On June 30, 2014, the Securities and Exchange Commission (SEC) issued Staff Legal Bulletin No. 20 (Bulletin), which clarifies the responsibilities of registered investment advisers when voting client proxies and retaining proxy advisory firms.[1] Investment advisers should note that while the SEC staff acknowledged that investment advisers may need to implement changes in light of the Bulletin, it also stated that any such changes are expected to be made prior to next year's proxy season.

Rule 206(4)-6 of the Investment Advisers Act of 1940 (Proxy Voting Rule) requires a registered investment adviser, among other things, to adopt and implement written policies and procedures reasonably designed to ensure that the investment adviser votes proxies in the best interest of its clients.[2] To ensure compliance with the Proxy Voting Rule, the Bulletin recommended that investment advisers periodically sample proxy votes, including proxy votes relating to proposals that require more analysis, and review whether they comply with the investment advisers' proxy voting policies and procedures. In addition, investment advisers should review, at least annually, the adequacy of their proxy voting policies and procedures to determine if such policies and procedures have been implemented effectively and if proxies have been voted in the best interests of clients.  

The Bulletin emphasized that investment advisers are not required to vote every proxy in order to satisfy the Proxy Voting Rule. Instead, investment advisers and their clients have flexibility in determining the scope of the investment advisers' proxy voting responsibilities and any delegation thereof. The Bulletin offered several examples of how an investment adviser and its client may agree to tailor their proxy voting arrangements, including agreements for the investment adviser to: 

  1. Abstain from certain types of proposals due to time and costs constraints;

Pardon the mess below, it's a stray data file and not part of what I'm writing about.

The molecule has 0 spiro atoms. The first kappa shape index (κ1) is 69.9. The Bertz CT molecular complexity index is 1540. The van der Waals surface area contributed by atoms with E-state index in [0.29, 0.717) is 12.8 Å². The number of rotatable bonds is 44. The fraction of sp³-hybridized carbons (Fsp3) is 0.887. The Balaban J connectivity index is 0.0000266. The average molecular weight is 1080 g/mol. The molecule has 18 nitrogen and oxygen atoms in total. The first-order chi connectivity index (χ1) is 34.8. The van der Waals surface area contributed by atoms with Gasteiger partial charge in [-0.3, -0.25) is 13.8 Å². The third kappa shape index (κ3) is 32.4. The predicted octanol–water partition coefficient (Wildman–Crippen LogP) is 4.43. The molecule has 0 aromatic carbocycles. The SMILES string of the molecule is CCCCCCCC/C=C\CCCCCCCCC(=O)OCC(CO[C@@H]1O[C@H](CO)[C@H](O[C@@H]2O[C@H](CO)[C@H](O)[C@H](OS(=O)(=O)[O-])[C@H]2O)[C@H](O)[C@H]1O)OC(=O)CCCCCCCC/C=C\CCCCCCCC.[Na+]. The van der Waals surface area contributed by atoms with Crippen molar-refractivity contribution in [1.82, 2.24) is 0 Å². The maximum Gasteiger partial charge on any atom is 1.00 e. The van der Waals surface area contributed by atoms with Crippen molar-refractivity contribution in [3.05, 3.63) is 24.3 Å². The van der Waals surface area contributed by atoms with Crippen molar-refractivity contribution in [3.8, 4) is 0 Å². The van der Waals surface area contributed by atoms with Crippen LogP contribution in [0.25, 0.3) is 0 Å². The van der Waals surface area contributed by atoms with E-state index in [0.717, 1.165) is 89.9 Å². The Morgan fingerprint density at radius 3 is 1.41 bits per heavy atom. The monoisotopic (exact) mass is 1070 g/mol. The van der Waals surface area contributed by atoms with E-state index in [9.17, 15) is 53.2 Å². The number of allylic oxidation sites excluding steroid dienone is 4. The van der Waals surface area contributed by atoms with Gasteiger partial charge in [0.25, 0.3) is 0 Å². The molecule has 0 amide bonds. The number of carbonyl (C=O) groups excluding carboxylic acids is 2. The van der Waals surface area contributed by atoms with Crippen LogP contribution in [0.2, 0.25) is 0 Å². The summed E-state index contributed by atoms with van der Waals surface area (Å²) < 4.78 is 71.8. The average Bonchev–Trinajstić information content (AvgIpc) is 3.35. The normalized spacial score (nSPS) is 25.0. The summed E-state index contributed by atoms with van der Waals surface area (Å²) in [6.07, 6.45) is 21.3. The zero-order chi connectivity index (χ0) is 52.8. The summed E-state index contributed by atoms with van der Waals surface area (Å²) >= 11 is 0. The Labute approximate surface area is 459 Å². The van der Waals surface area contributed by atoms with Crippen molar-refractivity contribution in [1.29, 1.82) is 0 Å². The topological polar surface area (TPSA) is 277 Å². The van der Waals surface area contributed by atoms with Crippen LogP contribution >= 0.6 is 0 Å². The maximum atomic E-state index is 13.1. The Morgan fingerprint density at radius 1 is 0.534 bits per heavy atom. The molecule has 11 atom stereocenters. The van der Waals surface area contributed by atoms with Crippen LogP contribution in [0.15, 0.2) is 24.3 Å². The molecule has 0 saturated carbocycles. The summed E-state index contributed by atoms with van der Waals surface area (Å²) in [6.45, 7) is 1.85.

2. Abstain from voting any proxies at all, regardless of whether the client undertakes to vote the proxies itself;
  3. Vote proxies as recommended by the issuer's management or a particular shareholder proponent, absent client instructions to the contrary; and
  4. Focus resources on only particular types of proposals based on the client's preferences.  

Investment advisers may also engage proxy advisory firms to provide recommendations on voting client proxies. However, prior to retaining or continuing to retain a proxy advisory firm, investment advisers should consider whether the proxy advisory firm has the capacity and competency to analyze proxy issues adequately. Relevant factors include the adequacy and quality of the proxy advisory firm's staffing and personnel, as well as the robustness of the proxy advisory firm's policies and procedures regarding its ability to (i) ensure that proxy voting recommendations are based on current and accurate information and (ii) identify and address any conflicts of interest.

The Bulletin also made clear that investment advisers have an ongoing duty to oversee proxy advisory firms they have retained. Investment advisers should implement policies and procedures reasonably designed to ensure sufficient oversight and identify any conflicts of interest of proxy advisory firms that may arise on an ongoing basis. This may include requiring the proxy advisory firm to notify the investment adviser of any business changes and any policies and procedures relating to conflicts of interest. Moreover, if the investment adviser determines that a proxy advisory firm's recommendation is based on a material factual error, the investment adviser should investigate the error and ascertain whether the proxy advisory firm is taking reasonable steps to reduce similar errors in the future.